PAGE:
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Forums>StrategyQuant>General Discussion>IS span and curve fitting

• #113323 |
Customer
48 Posts

What do you think, probability of curve fitting bias is higher for long or short IS span?

#128766
Customer
256 Posts

I think short.

Reason: Longer wndw means more various market conditions  (trend/panic/non-trend)

#128767
Customer
48 Posts

“Longer wndw means more various market conditions”

exactly, but does it also means that algorithm must fit more various market conditions, hence… more curve fitting?

#128798
1182 Posts

I think curve fitting is not dependent that much on IS span, you can have strategy curve fitted to very small data and also to big ones.

It is more ratio of strategy degrees of freedom vs IS range.

Simple strategy with little parameters will be less curve fitted to long IS than to short IS.

Longer IS range also allows you to test your strategy on more different market conditions.

Mark
StrategyQuant architect

#128810
Customer
48 Posts

I agree with you guys, it feels like longer IS guarantees better immunity for unexpected market conditions and less over-fit, however I would like to think about it again more carefully.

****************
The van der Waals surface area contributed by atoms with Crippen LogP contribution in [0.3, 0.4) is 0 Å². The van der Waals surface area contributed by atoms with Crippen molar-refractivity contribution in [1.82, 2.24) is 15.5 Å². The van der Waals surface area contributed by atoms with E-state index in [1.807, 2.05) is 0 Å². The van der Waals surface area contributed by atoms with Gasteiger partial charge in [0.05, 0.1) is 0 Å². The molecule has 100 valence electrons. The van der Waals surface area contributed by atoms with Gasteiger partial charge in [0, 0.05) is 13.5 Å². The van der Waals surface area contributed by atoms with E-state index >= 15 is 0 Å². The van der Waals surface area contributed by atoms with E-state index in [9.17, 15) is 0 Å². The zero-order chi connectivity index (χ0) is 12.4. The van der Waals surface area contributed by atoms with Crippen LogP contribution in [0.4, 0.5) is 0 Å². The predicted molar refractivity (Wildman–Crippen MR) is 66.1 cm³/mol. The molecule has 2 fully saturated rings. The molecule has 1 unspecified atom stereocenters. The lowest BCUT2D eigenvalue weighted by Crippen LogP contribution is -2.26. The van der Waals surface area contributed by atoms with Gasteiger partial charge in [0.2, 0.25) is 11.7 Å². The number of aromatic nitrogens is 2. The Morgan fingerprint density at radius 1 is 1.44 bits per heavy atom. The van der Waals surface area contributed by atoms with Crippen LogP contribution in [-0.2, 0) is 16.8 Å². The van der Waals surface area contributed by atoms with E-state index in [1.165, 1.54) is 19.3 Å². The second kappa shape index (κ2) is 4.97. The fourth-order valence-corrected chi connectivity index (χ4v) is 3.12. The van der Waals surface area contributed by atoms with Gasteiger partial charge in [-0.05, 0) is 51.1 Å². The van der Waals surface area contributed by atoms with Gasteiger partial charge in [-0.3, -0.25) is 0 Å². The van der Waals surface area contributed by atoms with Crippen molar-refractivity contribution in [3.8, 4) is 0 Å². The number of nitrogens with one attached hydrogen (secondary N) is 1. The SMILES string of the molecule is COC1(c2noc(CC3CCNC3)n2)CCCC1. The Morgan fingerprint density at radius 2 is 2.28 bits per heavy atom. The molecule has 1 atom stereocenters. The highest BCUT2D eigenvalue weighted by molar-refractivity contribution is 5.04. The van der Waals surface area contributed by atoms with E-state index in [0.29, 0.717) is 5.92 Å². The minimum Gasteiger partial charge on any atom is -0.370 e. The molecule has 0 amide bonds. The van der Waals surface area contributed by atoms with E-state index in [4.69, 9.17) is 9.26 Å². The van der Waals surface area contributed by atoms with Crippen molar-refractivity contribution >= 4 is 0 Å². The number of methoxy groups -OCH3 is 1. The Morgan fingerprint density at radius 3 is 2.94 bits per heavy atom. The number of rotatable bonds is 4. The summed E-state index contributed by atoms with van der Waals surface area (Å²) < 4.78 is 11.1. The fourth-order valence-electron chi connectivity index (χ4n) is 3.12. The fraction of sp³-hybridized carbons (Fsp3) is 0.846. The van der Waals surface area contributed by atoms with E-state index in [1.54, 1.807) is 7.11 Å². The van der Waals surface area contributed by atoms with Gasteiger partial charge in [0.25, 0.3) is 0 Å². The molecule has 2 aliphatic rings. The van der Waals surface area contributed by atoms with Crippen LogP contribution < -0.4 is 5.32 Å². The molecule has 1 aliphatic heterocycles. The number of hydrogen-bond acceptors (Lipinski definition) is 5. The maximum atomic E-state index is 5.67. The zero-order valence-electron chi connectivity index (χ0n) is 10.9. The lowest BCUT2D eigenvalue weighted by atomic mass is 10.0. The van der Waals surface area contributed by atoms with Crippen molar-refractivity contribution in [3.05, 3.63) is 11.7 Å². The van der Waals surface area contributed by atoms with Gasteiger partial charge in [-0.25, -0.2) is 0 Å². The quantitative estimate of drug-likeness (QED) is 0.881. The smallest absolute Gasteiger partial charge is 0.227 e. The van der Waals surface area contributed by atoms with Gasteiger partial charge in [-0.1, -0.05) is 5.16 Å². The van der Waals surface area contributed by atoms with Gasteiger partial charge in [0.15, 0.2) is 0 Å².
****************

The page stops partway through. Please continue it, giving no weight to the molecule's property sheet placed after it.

Lets say that degrees of freedom is a way for measuring over-fit.

“Estimates of statistical parameters can be based upon different amounts of information or data. The number of independent pieces of information that go into the estimate of a parameter is called the degrees of freedom.” (wiki)

What do you think now?

#128814
1182 Posts

I don’t think degrees of freedom is a way to measure overfit, but the more strategy has degrees of freedom the better it can be fitted to the data.

So the goal is to look for strategies with lowest possible degrees of freedom that have also smallest chance of overfitting.

Mark
StrategyQuant architect

#128931
Customer
48 Posts

In my opinion degrees of freedom should include number of observations (I am not sure how it is now in SQ).

The longer the period (number of observations) the higher degrees of freedom. Higher degrees of freedom, higher the probability that found strategy is a random coincidence. This random coincidence in my opinion is an effect of over-fitting.

Can I ask, how is it with bootstrap tests? Is number of observations included in it?

Regards

#128934
1182 Posts

you are right, degrees of freedom are related to number of observations (testing period length).

I’m not sure how this is done in bootstrap, I haven’t started with it yet.

Mark
StrategyQuant architect

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